Q. My husband and I have one son who will be 4 next month, and it's beginning to look like we won't have another child.

I have been undergoing infertility treatment for 2 1/2 years and we're running out of money and options.

We have also looked into adoption, but the agencies we've contacted either say we're ineligible because we already have a child, or they quote fees that range from $15,000 to $25,000. This just isn't affordable after the infertility treatment.

It's hard to talk about the infertility -- and it's private -- so I give vague or noncommittal answers to people who ask about our plans to have other children, and only talk about the infertility to family and very close friends.

But what do I tell our son? He loves babies and often says he wants a baby brother or sister. He seems too young to really understand, but I think he deserves some kind of answer.

We love our son very much and know we are lucky to have him, but still our family feels incomplete and I worry about him being lonely. And how do I protect him from the stereotypes that surround only children -- that they're spoiled, and that their parents don't like children very much?

A. Forget about stereotypes and the people who believe in them. You can't take these folks seriously. You want another child because you love children, and that's what counts.

Forget the stereotype about spoiled or lonely onlys, too. If you teach your son to give as well as receive, he won't be spoiled, and if you rear him to fit your style -- and his style -- he'll be content. A child's happiness depends on his parents, not his siblings.

You also have to forget about the wishes of your son. He won't be old enough to decide on the size of his family until he's old enough to have his own family.

At this point he's not even old enough to understand how babies are made -- no matter how clearly you explain it -- because a 4-year-old can't think in abstract terms. As one study reported, even 8-year-olds thought a baby -- or baby parts -- came from a baby store, although their parents had told them all about sex.

Now, when your son begs for another baby, you say, "It would be fun to have a baby around, wouldn't it?" or "Only if the baby would be as sweet as you," or, quite simply, "Why?"

You'll probably find out that his wish is just a romantic notion, typical of the convivial 4. He may be enchanted with the new baby down the block -- or with the presents the new baby's brother has gotten -- or maybe he wants someone to play ball with him. This just tells you that your son wants a little more company, a little more action, a little more conversation -- and all of it is a little more than a baby could give him, even if there were a baby around.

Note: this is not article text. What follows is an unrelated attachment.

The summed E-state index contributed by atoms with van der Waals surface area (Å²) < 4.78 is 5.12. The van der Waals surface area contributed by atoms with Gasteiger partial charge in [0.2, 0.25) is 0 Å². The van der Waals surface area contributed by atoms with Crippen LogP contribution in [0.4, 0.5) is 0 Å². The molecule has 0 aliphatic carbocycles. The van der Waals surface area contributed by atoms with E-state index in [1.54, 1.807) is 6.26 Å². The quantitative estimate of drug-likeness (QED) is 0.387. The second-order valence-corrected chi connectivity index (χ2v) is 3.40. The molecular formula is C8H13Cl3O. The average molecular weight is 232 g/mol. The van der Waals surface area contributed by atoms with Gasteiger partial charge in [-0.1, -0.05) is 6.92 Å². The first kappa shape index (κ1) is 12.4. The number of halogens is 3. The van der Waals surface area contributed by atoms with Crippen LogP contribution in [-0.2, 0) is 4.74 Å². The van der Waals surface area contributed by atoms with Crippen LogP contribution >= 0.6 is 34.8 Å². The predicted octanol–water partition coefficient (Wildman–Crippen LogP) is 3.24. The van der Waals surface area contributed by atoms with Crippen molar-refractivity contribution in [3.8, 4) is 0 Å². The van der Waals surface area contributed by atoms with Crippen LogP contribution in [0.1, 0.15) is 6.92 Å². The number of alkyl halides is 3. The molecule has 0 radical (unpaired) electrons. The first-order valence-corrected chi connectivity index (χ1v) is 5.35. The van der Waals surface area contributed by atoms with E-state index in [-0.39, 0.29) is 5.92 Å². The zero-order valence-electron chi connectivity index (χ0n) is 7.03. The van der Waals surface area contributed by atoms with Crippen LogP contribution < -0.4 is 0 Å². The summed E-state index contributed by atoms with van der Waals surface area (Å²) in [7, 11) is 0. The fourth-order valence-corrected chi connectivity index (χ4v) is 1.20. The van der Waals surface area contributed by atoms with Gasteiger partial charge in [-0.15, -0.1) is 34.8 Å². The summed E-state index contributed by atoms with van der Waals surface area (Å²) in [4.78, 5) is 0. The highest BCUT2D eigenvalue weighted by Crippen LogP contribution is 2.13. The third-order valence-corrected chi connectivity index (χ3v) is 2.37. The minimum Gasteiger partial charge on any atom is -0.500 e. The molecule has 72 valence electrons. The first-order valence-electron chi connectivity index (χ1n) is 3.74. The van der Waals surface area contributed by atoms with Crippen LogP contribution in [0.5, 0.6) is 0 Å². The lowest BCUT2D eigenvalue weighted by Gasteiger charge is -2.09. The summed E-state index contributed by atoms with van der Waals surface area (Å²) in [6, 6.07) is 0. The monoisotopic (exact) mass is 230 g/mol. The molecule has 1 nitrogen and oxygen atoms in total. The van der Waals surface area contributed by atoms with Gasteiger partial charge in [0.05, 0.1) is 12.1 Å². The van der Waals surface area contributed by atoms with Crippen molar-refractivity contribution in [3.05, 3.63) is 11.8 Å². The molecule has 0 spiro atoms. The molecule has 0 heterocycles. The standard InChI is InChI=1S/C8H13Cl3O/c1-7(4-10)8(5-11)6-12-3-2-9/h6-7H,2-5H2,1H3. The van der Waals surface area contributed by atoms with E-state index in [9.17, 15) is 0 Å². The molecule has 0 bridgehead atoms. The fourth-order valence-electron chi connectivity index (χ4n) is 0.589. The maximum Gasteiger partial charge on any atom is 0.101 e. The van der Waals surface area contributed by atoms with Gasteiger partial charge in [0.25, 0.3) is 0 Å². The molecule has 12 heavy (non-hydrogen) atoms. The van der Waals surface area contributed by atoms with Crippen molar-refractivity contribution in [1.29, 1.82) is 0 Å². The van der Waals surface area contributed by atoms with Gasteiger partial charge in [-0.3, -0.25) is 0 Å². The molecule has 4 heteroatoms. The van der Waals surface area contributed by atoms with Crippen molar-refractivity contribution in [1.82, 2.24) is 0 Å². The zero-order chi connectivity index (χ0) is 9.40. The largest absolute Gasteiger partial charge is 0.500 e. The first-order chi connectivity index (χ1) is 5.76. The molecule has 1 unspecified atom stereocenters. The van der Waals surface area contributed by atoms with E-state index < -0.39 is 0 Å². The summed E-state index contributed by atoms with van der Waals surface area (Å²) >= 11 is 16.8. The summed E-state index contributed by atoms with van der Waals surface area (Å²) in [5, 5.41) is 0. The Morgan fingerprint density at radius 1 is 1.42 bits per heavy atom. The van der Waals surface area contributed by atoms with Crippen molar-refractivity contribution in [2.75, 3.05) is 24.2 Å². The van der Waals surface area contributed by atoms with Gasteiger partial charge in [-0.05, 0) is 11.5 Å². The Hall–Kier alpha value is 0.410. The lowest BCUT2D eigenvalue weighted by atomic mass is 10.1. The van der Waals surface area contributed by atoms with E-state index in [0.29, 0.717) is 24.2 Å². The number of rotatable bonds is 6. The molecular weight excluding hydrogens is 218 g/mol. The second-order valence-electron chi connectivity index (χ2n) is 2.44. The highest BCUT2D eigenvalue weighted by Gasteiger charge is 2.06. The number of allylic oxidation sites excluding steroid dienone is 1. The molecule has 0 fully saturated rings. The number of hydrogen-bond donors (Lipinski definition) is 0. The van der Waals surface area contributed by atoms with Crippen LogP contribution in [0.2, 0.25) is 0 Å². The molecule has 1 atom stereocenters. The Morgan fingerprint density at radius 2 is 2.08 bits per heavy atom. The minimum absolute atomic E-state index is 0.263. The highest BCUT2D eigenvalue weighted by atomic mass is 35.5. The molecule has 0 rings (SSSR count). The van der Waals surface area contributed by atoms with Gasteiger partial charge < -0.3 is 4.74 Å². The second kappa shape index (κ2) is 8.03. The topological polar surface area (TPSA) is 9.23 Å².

You can make up the difference by sending your son to pre-K five mornings a week and by letting him invite a buddy for an overnight once a week or on some family jaunts.

It's really your aching heart that needs assuaging, not his. You'll find many of your concerns covered well in "Parenting an Only Child" by Susan Newman (Doubleday, $9.95), but if you still can't reconcile yourself to the situation, you may have to expand your family in other ways.

Adoption is the traditional answer, but the odds with an agency aren't great. Only 60,000 couples are chosen every year, out of 2 million applicants.

A private adoption, generally handled by a lawyer, is much like an agency adoption. The court still requires home studies, references, and proofs of marriage and financial stability, but an independent adoption is usually much quicker and requires less red tape -- or perhaps the lawyer just makes it seem easier to cut.

Private adoption is also more expensive, as you've found, although the fees you cite are definitely on the high end.

According to "The Private Adoption Handbook" by Stanley B. Michelman and Meg Schneider with Antonia van der Meer (Dell, $8.95), it costs between $3,000 and $20,000 to adopt independently, depending on the cost of the lawyer, medical expenses and travel, and whether the mother needs financial support during pregnancy. All of these costs are approved by the court and paid by the adoptive parents, even if they -- or the birth mother -- cancel the adoption at the last minute. It's a pitfall to consider.

There are other ways to have a child. Many handicapped or abandoned babies and older children are institutionalized for want of a home.

If you took care of a foster child in your home -- even on a short-term basis -- you and your husband would feel more fulfilled, and so would your son. A 4-year-old may not understand much about sex, but he does understand about people, and he would empathize with them, if he could walk in their shoes.

It can feel as good to reach out to other children as it does to your own, and it feels mighty good to the "reachees," too.

Questions may be sent to P.O. Box 15310, Washington, D.C. 20003.